LifeWay Removes Rapper Sho Baraka's Album From Stores Over the Word 'Penis'

A photo of a Life Christian Store.
A photo of a Life Christian Store. | (Photo: LifeWay)

LifeWay Christian bookstore has announced that it will no longer carry the album of a popular hip-hop artist because of some of the lyrics in his music, specifically the word "penis."

"Like any retailer, LifeWay has a responsibility not to carry resources with content our customers consider inappropriate. After receiving complaints about some language in 'The Narrative,' CD LifeWay decided to no longer carry it," said Carol Pipes, communications director for LifeWay, in an email to The Christian Post on Wednesday.

Although the Southern Baptist retailer once praised the album for its content because it conveys a "Gospel worldview," they stopped carrying the album after receiving complaints about the language in the final song, "Piano Break, 33 A.D." where Baraka speaks of his past life:

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"I was an insecure boy who just thought he was a genius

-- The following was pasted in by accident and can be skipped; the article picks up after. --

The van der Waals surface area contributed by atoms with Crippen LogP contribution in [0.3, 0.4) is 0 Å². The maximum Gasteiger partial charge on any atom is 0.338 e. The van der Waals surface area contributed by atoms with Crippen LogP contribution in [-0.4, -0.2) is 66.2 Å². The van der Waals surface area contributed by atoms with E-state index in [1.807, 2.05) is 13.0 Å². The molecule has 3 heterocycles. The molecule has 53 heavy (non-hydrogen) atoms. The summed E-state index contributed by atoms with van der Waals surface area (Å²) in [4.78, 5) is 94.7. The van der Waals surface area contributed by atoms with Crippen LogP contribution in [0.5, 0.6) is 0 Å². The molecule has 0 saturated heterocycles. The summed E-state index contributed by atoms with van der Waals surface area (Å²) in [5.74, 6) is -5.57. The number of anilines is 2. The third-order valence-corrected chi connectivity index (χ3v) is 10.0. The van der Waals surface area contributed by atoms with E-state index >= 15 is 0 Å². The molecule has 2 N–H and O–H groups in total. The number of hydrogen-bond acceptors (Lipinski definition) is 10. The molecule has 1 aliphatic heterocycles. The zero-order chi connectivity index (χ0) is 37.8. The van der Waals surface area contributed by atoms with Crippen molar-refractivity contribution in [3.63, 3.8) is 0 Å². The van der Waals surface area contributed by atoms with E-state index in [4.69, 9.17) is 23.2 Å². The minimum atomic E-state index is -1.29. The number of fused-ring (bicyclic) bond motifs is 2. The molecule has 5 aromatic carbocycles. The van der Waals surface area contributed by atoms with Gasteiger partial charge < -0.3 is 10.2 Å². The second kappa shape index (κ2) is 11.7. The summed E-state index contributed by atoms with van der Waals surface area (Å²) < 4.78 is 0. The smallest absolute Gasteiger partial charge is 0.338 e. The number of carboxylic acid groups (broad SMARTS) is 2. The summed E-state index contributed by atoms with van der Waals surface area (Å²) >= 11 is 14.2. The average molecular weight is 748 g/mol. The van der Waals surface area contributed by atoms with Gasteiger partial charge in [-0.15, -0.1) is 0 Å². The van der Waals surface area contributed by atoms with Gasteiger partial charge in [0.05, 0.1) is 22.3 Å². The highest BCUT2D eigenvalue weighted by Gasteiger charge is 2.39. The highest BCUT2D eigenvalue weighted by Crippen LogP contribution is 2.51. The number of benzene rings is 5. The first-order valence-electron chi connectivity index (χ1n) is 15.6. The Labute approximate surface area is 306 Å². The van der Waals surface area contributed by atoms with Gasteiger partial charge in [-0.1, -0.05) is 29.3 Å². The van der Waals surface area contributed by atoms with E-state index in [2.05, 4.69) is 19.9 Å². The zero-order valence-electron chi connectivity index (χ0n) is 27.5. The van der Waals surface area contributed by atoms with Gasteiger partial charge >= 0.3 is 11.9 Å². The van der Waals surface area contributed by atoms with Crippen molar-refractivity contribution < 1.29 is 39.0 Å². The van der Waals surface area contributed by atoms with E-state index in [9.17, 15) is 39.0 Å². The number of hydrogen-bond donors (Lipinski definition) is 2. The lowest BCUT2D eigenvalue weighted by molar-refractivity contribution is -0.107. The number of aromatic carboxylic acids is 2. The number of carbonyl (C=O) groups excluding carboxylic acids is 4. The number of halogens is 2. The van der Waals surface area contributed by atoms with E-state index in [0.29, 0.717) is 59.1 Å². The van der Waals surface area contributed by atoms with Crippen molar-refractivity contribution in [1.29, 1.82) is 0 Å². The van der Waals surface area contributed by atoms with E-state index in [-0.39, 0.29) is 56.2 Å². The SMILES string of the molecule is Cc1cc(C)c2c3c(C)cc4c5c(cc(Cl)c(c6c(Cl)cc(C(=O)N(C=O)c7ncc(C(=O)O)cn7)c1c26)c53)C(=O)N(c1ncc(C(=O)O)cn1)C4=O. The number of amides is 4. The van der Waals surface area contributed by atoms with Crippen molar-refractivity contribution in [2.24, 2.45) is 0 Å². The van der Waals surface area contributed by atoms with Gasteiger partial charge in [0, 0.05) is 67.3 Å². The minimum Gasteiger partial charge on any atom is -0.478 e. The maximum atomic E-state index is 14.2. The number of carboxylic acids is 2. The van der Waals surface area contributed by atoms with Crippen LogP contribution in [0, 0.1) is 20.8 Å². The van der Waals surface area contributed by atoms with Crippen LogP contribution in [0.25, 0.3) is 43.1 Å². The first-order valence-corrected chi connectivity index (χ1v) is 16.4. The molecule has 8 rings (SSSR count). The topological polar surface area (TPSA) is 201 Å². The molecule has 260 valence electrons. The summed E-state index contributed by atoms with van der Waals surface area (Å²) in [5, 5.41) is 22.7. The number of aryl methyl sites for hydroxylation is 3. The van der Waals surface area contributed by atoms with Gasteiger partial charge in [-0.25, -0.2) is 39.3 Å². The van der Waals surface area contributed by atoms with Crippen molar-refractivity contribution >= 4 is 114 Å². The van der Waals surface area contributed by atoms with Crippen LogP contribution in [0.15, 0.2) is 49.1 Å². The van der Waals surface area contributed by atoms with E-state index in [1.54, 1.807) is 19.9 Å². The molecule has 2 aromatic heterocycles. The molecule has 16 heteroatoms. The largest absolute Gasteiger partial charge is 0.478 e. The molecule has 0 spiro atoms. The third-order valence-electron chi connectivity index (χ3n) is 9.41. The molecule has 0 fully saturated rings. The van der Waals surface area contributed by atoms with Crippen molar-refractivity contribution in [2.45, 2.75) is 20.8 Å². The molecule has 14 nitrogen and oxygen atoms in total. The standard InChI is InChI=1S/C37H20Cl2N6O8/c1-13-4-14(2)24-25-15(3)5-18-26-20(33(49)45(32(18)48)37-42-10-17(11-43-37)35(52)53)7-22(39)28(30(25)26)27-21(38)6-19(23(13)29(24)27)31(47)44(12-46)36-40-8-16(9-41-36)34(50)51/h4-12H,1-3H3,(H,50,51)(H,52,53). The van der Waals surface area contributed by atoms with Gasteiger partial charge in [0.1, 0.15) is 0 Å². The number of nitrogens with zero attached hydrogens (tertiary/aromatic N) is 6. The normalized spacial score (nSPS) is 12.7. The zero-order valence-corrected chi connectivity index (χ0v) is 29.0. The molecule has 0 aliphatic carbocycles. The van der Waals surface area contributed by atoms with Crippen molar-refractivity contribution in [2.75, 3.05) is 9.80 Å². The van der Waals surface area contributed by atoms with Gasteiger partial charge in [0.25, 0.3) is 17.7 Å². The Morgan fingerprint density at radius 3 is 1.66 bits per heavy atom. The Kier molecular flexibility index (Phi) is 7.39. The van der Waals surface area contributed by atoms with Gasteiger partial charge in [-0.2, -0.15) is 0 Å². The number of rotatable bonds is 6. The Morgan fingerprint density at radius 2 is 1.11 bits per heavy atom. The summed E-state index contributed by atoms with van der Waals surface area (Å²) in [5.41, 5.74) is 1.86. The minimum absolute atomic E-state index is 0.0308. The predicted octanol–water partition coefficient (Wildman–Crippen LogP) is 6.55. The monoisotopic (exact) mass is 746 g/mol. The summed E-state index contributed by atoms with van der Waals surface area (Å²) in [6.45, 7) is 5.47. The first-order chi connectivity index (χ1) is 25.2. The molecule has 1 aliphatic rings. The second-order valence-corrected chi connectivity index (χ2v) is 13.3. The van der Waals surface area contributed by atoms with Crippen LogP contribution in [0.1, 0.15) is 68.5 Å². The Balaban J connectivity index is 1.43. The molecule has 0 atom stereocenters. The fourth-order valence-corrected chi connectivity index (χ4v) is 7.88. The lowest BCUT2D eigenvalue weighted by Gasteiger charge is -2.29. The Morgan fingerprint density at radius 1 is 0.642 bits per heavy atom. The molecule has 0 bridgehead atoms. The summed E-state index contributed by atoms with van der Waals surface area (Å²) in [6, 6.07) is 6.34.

But always pissed off, that's because I thought with my penis
It's all strategic, I'm just asking us the reason
Share my faith on the track, I'm just exorcising demons."

Sho Baraka.
Sho Baraka. | (Photo: Courtesy of Sho Baraka)

Lifeway, however, continues to sell a sex manual for Christian couples titled Sheet Music, which "contains 45 uses of the word penis, along with euphemisms like 'Mr. Happy, '" The Washington Post reported on Wednesday. 

And, LifeWay's preferred version of the Bible is the Holman Christian Standard Bible, the translation of which, in Deuteronomy 23:1, reads: "No man whose testicles have been crushed or whose penis has been cut off may enter the Lord's assembly."

Baraka told the Post that LifeWay's decision to stop selling his music reveals not only a double standard but how "uncomfortable evangelical culture can be with his own."

"Everyone on both sides wants to censor the person that doesn't fit their narrative," he asserted.

Despite his objections to political correctness, Baraka said, "the moment someone like me communicates something like this, who's the one being censored now?"

Baraka told CP in a recent interview about his album that he wasn't sure how Jesus would have handled such a politically correct culture, but said, "I'm sure He would have been very truthful while at the same time being compassionate."

"Everyone wants to be truth tellers today while never thinking we are the ones who need the truth told to us. It's quite amusing. We think everyone but us needs the unadulterated truth. It's true that the PC culture has created very little honest dialogue. I love that Jesus showed He cared while at the same time telling the truth," he added.

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